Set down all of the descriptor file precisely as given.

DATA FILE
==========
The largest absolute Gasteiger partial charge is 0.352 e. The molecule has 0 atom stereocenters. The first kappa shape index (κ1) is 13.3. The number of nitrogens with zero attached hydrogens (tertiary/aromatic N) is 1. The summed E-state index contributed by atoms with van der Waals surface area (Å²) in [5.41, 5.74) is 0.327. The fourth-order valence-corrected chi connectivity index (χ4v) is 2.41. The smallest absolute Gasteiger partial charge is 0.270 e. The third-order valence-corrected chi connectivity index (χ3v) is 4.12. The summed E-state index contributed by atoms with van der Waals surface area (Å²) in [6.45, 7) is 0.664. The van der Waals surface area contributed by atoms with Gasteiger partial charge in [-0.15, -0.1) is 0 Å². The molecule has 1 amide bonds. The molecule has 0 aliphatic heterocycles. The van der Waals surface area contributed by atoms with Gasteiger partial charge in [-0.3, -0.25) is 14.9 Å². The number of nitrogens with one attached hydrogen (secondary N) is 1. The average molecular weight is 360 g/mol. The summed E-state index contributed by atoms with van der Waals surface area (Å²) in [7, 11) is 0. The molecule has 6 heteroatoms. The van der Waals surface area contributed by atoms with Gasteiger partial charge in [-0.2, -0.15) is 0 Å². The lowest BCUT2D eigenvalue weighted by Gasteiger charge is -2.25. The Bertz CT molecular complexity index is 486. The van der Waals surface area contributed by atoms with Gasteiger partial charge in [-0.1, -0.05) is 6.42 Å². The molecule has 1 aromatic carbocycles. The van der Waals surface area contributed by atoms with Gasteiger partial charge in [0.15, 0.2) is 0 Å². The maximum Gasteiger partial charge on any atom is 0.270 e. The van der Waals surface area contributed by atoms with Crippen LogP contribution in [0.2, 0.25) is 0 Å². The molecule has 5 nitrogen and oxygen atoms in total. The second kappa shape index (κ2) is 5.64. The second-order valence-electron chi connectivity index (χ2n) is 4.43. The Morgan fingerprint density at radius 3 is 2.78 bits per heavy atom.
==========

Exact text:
The largest absolute Gasteiger partial charge is 0.352 e. The molecule has 0 atom stereocenters. The first kappa shape index (κ1) is 13.3. The number of nitrogens with zero attached hydrogens (tertiary/aromatic N) is 1. The summed E-state index contributed by atoms with van der Waals surface area (Å²) in [5.41, 5.74) is 0.327. The fourth-order valence-corrected chi connectivity index (χ4v) is 2.41. The smallest absolute Gasteiger partial charge is 0.270 e. The third-order valence-corrected chi connectivity index (χ3v) is 4.12. The summed E-state index contributed by atoms with van der Waals surface area (Å²) in [6.45, 7) is 0.664. The van der Waals surface area contributed by atoms with Gasteiger partial charge in [-0.15, -0.1) is 0 Å². The molecule has 1 amide bonds. The molecule has 0 aliphatic heterocycles. The van der Waals surface area contributed by atoms with Gasteiger partial charge in [-0.3, -0.25) is 14.9 Å². The number of nitrogens with one attached hydrogen (secondary N) is 1. The average molecular weight is 360 g/mol. The summed E-state index contributed by atoms with van der Waals surface area (Å²) in [7, 11) is 0. The molecule has 6 heteroatoms. The van der Waals surface area contributed by atoms with Gasteiger partial charge in [-0.2, -0.15) is 0 Å². The lowest BCUT2D eigenvalue weighted by Gasteiger charge is -2.25. The Bertz CT molecular complexity index is 486. The van der Waals surface area contributed by atoms with Gasteiger partial charge in [-0.1, -0.05) is 6.42 Å². The molecule has 1 aromatic carbocycles. The van der Waals surface area contributed by atoms with Gasteiger partial charge in [0.15, 0.2) is 0 Å². The maximum Gasteiger partial charge on any atom is 0.270 e. The van der Waals surface area contributed by atoms with Crippen LogP contribution in [0.2, 0.25) is 0 Å². The molecule has 5 nitrogen and oxygen atoms in total. The second kappa shape index (κ2) is 5.64. The second-order valence-electron chi connectivity index (χ2n) is 4.43. The Morgan fingerprint density at radius 3 is 2.78 bits per heavy atom.